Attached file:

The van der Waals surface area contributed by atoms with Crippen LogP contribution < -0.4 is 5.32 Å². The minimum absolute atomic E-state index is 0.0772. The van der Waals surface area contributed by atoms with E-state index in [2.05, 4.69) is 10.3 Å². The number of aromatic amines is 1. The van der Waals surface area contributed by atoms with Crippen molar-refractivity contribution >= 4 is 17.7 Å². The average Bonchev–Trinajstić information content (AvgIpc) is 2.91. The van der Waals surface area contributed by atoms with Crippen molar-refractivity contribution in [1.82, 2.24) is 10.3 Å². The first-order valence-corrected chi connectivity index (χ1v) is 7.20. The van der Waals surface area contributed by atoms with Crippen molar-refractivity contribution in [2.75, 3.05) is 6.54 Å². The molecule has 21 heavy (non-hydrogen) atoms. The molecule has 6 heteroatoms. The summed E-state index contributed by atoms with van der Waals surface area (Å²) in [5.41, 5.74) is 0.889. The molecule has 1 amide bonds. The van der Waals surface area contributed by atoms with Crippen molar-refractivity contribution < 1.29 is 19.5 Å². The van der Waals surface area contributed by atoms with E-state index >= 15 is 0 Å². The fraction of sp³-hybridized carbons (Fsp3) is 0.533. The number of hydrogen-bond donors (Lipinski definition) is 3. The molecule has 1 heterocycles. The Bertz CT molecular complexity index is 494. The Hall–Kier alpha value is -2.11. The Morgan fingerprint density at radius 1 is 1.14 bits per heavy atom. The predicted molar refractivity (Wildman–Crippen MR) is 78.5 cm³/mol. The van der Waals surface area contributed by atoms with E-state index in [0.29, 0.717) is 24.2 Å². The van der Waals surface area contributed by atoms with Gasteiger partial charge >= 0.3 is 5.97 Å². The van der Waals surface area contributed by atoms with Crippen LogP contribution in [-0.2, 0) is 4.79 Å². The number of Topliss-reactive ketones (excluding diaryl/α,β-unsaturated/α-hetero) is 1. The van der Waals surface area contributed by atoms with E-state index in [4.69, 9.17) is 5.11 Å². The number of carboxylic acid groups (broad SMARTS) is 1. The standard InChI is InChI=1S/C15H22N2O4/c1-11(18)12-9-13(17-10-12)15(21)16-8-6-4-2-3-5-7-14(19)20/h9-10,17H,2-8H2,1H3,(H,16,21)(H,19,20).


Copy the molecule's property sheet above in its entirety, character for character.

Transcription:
The van der Waals surface area contributed by atoms with Crippen LogP contribution < -0.4 is 5.32 Å². The minimum absolute atomic E-state index is 0.0772. The van der Waals surface area contributed by atoms with E-state index in [2.05, 4.69) is 10.3 Å². The number of aromatic amines is 1. The van der Waals surface area contributed by atoms with Crippen molar-refractivity contribution >= 4 is 17.7 Å². The average Bonchev–Trinajstić information content (AvgIpc) is 2.91. The van der Waals surface area contributed by atoms with Crippen molar-refractivity contribution in [1.82, 2.24) is 10.3 Å². The first-order valence-corrected chi connectivity index (χ1v) is 7.20. The van der Waals surface area contributed by atoms with Crippen molar-refractivity contribution in [2.75, 3.05) is 6.54 Å². The molecule has 21 heavy (non-hydrogen) atoms. The molecule has 6 heteroatoms. The summed E-state index contributed by atoms with van der Waals surface area (Å²) in [5.41, 5.74) is 0.889. The molecule has 1 amide bonds. The van der Waals surface area contributed by atoms with Crippen molar-refractivity contribution < 1.29 is 19.5 Å². The van der Waals surface area contributed by atoms with E-state index >= 15 is 0 Å². The fraction of sp³-hybridized carbons (Fsp3) is 0.533. The number of hydrogen-bond donors (Lipinski definition) is 3. The molecule has 1 heterocycles. The Bertz CT molecular complexity index is 494. The Hall–Kier alpha value is -2.11. The Morgan fingerprint density at radius 1 is 1.14 bits per heavy atom. The predicted molar refractivity (Wildman–Crippen MR) is 78.5 cm³/mol. The van der Waals surface area contributed by atoms with E-state index in [0.29, 0.717) is 24.2 Å². The van der Waals surface area contributed by atoms with Gasteiger partial charge >= 0.3 is 5.97 Å². The van der Waals surface area contributed by atoms with Crippen LogP contribution in [-0.2, 0) is 4.79 Å². The number of Topliss-reactive ketones (excluding diaryl/α,β-unsaturated/α-hetero) is 1. The van der Waals surface area contributed by atoms with E-state index in [4.69, 9.17) is 5.11 Å². The number of carboxylic acid groups (broad SMARTS) is 1. The standard InChI is InChI=1S/C15H22N2O4/c1-11(18)12-9-13(17-10-12)15(21)16-8-6-4-2-3-5-7-14(19)20/h9-10,17H,2-8H2,1H3,(H,16,21)(H,19,20).